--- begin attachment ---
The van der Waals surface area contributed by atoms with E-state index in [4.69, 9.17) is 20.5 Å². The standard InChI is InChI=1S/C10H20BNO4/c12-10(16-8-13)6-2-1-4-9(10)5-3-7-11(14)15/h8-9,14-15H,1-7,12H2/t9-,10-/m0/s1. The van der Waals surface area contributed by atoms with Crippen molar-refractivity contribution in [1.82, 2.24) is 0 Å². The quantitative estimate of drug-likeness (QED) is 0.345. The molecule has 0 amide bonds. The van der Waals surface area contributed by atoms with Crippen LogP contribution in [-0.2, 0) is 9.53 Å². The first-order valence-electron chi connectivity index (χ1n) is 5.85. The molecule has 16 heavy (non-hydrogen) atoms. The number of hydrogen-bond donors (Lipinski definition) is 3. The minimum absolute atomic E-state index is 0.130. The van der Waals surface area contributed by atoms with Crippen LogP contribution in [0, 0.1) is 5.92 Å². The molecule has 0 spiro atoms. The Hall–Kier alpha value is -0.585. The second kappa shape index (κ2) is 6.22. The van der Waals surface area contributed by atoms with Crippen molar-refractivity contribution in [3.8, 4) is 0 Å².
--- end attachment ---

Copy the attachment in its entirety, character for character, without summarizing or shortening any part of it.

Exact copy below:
The van der Waals surface area contributed by atoms with E-state index in [4.69, 9.17) is 20.5 Å². The standard InChI is InChI=1S/C10H20BNO4/c12-10(16-8-13)6-2-1-4-9(10)5-3-7-11(14)15/h8-9,14-15H,1-7,12H2/t9-,10-/m0/s1. The van der Waals surface area contributed by atoms with Crippen molar-refractivity contribution in [1.82, 2.24) is 0 Å². The quantitative estimate of drug-likeness (QED) is 0.345. The molecule has 0 amide bonds. The van der Waals surface area contributed by atoms with Crippen LogP contribution in [-0.2, 0) is 9.53 Å². The first-order valence-electron chi connectivity index (χ1n) is 5.85. The molecule has 16 heavy (non-hydrogen) atoms. The number of hydrogen-bond donors (Lipinski definition) is 3. The minimum absolute atomic E-state index is 0.130. The van der Waals surface area contributed by atoms with Crippen LogP contribution in [0, 0.1) is 5.92 Å². The molecule has 0 spiro atoms. The Hall–Kier alpha value is -0.585. The second kappa shape index (κ2) is 6.22. The van der Waals surface area contributed by atoms with Crippen molar-refractivity contribution in [3.8, 4) is 0 Å².